If you ask many people about nurses, they will tell you how caring and kind nurses are. The word “angel” might even appear. Nursing consistently tops the annual Gallup poll comparing the ethics and honesty of different professions.
But it’s worth exploring the extent to which society really values nursing. In recent decades, a global nursing shortage has often meant too few nurses to fill open positions, woefully inadequate nurse staffing levels, and not enough funds for nursing education. Many nurses have migrated across the globe, easing shortages in developed nations but exacerbating them in the developed world, where health systems are already under great stress. In a world where funds for health care are limited, nursing does not seem to be getting the love we profess to have for it.
This all starts with how decision-makers and members of the public view nursing. In reality, nurses are autonomous, college-educated science professionals who save lives and improve patient outcomes, in settings that range from war zones to high-tech ICUs. But nursing remains subject to a set of toxic gender-related stereotypes, which the mass media both reflects and reinforces, undermining the profession’s claims to scarce resources. Research in the field of health communication confirms that what the public sees on television and in films has a significant effect on health-related views and actions.
Consider some recent examples. The recent Ebola outbreak has attracted great interest from the global news media. There have been stories about the work of nurses to fight the disease, such as a strong piece in the Guardian earlier this month in which nurses described in great detail what they were doing to care for patients in West Africa. Some reports about the recent infections of the nurses in Dallas have highlighted allegations by nurses at Texas Health Presbyterian about infection control failures, and a few of the pieces have even consulted nurse experts.
But most Ebola pieces consult only physicians for expert comment, and many suggest that physicians are the only health workers who really matter, with nurses as their faithful assistants. One long article from August 2014 in the New York Times described the shortage of local and international physicians in Liberia and suggested that this shortage was the main health staffing problem. In fact, nurses provide far more hands-on care to patients suffering from debilitating infectious diseases, and so they tend to face greater associated burdens and risks, as the first infections in the United States have now made clear. Indeed, it’s likely that those first cases were nurses because nurses provide most skilled in-patient care, not because they are unusually poor at infection control. Yet even many reports that have mentioned nurses and other health workers have used “doctors” as shorthand for everyone, reinforcing the message that even if physicians aren’t the only ones involved, they are the only ones who count.
Much Ebola coverage has involved the prominent aid group Doctors Without Borders/Médecins Sans Frontières (MSF), whose name has long suggested that it’s an organization comprised solely of physicians. In reality, nurses outnumber physicians among MSF health professionals. But each time MSF’s name is mentioned, physicians receive all the credit for its work.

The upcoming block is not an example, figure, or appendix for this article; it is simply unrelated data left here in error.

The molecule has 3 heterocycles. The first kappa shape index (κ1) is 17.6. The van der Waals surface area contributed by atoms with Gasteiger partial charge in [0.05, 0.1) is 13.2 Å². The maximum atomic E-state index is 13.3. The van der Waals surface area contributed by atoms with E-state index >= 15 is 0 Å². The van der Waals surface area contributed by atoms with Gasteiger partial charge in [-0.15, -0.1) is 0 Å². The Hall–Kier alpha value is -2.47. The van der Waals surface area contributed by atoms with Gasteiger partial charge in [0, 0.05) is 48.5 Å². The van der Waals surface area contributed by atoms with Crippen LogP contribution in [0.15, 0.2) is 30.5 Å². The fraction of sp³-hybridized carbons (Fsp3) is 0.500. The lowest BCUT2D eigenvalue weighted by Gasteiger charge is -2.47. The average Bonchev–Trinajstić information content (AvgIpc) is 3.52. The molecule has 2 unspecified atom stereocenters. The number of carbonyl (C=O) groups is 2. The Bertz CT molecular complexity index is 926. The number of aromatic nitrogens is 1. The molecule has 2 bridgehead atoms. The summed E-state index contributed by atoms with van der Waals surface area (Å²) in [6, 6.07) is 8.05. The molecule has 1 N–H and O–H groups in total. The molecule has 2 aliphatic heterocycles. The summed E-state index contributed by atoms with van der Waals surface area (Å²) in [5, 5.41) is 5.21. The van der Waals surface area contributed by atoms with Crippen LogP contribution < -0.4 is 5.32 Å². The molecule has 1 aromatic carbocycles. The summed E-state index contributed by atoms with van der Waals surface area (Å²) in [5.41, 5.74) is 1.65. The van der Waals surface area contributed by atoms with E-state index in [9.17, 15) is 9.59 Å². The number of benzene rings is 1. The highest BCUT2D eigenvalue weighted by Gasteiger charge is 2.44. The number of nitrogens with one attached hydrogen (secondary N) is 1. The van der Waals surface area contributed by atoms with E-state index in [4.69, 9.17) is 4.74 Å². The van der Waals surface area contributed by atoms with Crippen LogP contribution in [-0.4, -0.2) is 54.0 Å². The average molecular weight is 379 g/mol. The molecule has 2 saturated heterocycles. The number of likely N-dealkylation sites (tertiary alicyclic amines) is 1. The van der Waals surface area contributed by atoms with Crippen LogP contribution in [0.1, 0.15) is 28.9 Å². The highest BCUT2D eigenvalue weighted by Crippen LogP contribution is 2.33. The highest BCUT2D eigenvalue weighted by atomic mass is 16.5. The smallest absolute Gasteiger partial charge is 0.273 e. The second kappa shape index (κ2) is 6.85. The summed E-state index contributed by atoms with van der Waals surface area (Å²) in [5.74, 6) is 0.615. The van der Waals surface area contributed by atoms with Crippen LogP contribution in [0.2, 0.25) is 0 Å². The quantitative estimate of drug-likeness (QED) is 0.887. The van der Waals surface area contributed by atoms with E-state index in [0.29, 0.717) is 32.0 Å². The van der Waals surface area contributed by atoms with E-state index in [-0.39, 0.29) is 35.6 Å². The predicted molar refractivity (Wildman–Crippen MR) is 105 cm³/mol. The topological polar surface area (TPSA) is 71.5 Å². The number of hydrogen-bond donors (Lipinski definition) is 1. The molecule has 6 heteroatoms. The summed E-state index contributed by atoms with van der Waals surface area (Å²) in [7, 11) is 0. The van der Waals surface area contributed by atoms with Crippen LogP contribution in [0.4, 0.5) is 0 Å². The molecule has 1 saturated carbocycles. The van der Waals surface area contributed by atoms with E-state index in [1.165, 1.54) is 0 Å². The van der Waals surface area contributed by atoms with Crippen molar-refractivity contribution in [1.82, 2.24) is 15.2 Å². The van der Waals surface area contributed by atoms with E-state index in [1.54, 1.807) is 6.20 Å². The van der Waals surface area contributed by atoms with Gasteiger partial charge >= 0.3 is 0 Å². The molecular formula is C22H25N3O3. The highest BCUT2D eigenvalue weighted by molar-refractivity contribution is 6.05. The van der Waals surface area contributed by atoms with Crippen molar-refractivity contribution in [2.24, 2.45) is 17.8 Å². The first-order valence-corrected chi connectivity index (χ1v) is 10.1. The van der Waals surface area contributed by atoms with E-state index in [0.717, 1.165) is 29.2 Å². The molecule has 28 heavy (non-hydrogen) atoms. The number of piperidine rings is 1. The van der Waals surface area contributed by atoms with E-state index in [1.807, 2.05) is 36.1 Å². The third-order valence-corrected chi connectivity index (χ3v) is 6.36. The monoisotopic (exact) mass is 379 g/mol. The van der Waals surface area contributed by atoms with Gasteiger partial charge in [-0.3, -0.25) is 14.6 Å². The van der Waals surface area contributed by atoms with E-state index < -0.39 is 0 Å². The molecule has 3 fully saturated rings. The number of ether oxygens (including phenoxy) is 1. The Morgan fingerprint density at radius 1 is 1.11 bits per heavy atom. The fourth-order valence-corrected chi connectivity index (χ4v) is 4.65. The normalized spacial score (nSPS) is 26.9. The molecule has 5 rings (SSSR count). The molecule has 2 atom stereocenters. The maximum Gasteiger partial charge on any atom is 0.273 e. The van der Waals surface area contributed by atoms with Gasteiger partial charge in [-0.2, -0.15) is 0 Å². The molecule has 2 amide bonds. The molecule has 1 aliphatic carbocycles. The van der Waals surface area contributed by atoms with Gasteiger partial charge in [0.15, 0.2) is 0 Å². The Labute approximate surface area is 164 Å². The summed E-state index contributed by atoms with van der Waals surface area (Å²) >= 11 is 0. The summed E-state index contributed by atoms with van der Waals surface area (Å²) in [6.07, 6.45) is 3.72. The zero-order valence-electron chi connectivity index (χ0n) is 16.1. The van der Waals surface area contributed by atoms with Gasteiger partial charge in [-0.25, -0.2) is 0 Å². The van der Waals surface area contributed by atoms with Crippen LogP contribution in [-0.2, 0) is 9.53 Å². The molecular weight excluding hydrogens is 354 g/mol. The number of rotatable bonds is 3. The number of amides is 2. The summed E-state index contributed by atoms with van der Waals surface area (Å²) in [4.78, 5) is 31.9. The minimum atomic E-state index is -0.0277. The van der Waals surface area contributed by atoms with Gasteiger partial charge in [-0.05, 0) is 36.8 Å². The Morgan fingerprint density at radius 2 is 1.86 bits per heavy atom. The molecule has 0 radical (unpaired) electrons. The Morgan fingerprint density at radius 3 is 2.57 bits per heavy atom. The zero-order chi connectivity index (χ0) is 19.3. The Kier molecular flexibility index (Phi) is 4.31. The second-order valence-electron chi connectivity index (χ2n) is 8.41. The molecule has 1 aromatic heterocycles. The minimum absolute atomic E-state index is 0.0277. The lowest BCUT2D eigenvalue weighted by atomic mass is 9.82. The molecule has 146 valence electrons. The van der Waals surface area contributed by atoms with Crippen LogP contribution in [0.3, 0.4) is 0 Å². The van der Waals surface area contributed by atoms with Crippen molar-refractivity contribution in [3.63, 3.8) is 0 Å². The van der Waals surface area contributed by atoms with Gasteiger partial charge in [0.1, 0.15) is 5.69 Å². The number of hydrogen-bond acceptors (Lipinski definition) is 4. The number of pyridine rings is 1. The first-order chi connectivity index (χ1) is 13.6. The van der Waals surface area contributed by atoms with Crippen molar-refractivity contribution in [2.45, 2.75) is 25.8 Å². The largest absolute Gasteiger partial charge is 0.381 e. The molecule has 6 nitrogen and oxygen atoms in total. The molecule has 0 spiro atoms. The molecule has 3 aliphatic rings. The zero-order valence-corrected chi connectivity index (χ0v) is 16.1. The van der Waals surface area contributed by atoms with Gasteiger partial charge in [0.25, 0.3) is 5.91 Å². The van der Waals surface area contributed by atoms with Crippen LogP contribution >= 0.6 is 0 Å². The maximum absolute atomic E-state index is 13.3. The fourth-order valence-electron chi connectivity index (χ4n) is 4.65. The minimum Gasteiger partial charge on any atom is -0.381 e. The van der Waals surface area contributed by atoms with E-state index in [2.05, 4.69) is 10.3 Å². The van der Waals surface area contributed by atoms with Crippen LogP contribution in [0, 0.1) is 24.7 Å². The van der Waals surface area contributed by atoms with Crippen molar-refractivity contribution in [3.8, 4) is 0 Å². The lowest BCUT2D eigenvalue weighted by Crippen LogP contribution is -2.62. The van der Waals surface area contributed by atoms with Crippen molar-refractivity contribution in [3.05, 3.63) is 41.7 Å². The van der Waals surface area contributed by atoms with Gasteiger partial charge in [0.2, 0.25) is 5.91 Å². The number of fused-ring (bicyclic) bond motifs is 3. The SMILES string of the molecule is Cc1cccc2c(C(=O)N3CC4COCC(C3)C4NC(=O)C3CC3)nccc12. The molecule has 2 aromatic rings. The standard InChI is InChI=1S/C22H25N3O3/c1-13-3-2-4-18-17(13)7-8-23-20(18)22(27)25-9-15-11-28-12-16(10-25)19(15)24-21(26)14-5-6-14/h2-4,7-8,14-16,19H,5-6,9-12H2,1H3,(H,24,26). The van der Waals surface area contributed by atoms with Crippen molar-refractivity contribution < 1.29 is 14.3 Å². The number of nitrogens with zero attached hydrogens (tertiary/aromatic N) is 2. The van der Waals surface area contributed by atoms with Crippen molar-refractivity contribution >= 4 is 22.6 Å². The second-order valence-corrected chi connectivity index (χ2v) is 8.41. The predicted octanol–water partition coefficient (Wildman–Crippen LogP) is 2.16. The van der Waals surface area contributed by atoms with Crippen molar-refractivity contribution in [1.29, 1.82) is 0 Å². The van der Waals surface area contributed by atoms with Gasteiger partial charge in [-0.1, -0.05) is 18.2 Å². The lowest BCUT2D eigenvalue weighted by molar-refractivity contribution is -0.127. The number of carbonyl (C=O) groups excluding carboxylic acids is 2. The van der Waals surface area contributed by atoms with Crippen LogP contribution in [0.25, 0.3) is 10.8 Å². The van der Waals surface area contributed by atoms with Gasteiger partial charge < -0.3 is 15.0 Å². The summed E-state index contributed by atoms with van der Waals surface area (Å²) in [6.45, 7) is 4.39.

Hollywood’s vision of nursing remains largely caught in a time warp of unskilled handmaidens, pathetic losers, and prickly battleaxes, despite the gifted (if flawed) Nurse Jackie and a few other good portrayals. ABC’s Grey’s Anatomy has spent a decade telling the world that nursing consists of chirping “Right away, doctor!” and handing things to the brilliant, pretty surgeons who provide all meaningful health care. Fox’s The Mindy Project is mostly about the romantic interactions of quirky New York City OB-GYN physicians, but it also includes three stooges, uh, nurses, who make lots of ludicrous remarks yet seem to know almost nothing about health care. Fox’s new Red Band Society features a senior nurse (a.k.a. “Scary Bitch”) who is often portrayed as a battle-axe. But the nurse shows little expertise. She once asked a physician colleague about a recent operation, in which he had chosen not to amputate a cancer patient’s leg, this way: “So, getting to keep his leg was a bad thing…?”
The naughty nurse remains an advertising staple worldwide. In one current US television ad, a young woman suggests that colleagues should eat food from the sandwich chain Subway so they’ll be able to fit into skimpy Halloween outfits. She proceeds to demonstrate with a very skimpy hot nurse costume, among others. Another recent ad campaign presents the new Klondike Kandy Bar as the love child of what Adweek accurately describes as “an illicit tryst between a [male] Klondike bar and a tall, striking, chocolaty [female] candy-bar nurse,” who seems to have seduced her surprised ice cream patient. Yes, those images are “just jokes.” But research shows that jokes have great influence over attitudes, and of course jokes remain a primary vehicle for delivering prejudice.
Nurses must take the lead in improving understanding of their profession, but we can all do something. We urge people to pay close attention when interacting with nurses and to ask if what they observe bears any relation to what they often see in the media. Was it just a “caring angel,” or did the nurse also save a life by educating a patient or detecting a subtle change in condition? Even the language we use matters. For instance, hospitals are not so much “medical centers” as they are “nursing centers,” since patients wouldn’t stay there unless they needed 24/7 nursing care. And calling physicians “doctors” wrongly implies that they are the only health professionals who earn doctorates. Yet nurses and others get doctorates as well. We hope the public can see past traditional assumptions about nursing—because they threaten our lives.